[23] But again, assuming that the evidence of PW6 could be relied upon, it did not prove that it was the appellant who shot and killed the deceased. PW4 was unable to state when he had received the firearm from the appellant, save that it was in September 2011. There is nothing in the evidence tendered by the crown that it was on or after the 9th day of September 2011; that being the day the deceased was killed. I am of course alive to the fact that PW8, Detective Constable Wonder Maseko baldly and unambiguously testified, when asked by the Learned Judge whether he had cautioned the appellant, that :

Yes, I cautioned him, I continued telling him he was not obliged or forced to tell me anything, or forced to point out anything or lead me anywhere. The accused voluntarily led me to Celumusa Ncamiso Dlamini, where he said he was going to get the gun which he used to murder the deceased person, Spanela Jabulane Mavuso.’

This evidence is clearly inadmissible. It is a confession made to a policeman, investigating a case and clearly a person in authority over the appellant. Besides, it was not reduced into writing and confirmed before a judicial officer as dictated by section 226 (1) of the Criminal Procedure and Evidence Act 67 of 1938. The second proviso to that section states that:

Provided further that if such confession is shown to have been made to a policeman, it shall not be admissible in evidence under this section unless it was confirmed and reduced to writing in the presence of a magistrate or any justice who is not a police officer …’ See also July Petros Mhlongo and Others v R, (unreported) Criminal Appeal 185/92.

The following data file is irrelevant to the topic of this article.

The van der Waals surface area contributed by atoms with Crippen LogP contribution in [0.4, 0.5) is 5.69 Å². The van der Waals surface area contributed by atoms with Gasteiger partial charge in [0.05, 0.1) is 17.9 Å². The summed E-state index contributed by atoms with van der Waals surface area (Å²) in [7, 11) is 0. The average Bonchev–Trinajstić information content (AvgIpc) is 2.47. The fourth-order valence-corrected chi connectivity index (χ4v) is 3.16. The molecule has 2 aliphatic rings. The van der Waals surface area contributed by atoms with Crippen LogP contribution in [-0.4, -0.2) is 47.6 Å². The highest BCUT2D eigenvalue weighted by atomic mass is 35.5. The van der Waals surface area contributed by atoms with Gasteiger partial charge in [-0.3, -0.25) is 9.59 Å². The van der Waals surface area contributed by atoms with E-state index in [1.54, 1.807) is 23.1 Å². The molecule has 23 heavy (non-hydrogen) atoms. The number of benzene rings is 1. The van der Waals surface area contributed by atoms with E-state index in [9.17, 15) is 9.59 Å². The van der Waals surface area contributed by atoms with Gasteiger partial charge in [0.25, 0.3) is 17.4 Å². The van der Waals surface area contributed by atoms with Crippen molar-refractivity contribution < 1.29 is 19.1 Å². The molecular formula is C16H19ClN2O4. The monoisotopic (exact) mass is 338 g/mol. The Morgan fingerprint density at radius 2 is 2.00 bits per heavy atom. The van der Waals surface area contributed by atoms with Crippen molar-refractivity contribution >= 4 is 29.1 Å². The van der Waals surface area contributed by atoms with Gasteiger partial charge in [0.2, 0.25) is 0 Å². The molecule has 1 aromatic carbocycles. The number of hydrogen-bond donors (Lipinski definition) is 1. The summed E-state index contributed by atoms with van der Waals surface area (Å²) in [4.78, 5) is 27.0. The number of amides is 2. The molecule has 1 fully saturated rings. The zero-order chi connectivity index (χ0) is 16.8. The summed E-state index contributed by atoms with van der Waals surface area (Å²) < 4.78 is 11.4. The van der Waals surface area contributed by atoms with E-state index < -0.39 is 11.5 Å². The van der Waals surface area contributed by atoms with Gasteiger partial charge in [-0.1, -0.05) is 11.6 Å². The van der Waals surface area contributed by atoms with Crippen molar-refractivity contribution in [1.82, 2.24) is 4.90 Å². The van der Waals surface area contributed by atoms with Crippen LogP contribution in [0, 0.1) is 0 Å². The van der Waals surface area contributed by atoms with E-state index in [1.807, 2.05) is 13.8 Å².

[24] The fact that the policeman stated that the information was voluntarily given by the appellant is irrelevant. It is the duty of the Court to determine whether the said statement was freely and voluntarily made by the maker thereof. Apart from that, there was really no inquiry conducted to determine the admissibility or otherwise of this piece of evidence. It thus remained inadmissible and could not be relied upon by the court.

(S v Maake 2001 (2) SACR 288 (W).

[25] There was also reliance on the evidence of PW9 Lomasontfo Khumalo who testified that the appellant had, after the disappearance of the child referred to above, stated that the deceased ‘may die at any time.’ (Pages 87 line 21 and page 89 line 20). Whilst this piece of evidence, taken together with the appellant’s possession of the fire-arm at the relevant time may tend to lend suspicion against the appellant, this, even in the face of the silence of the appellant, cannot be said to be proof beyond any reasonable doubt that he killed the deceased. No such inference or conclusion could be reached based on this evidence.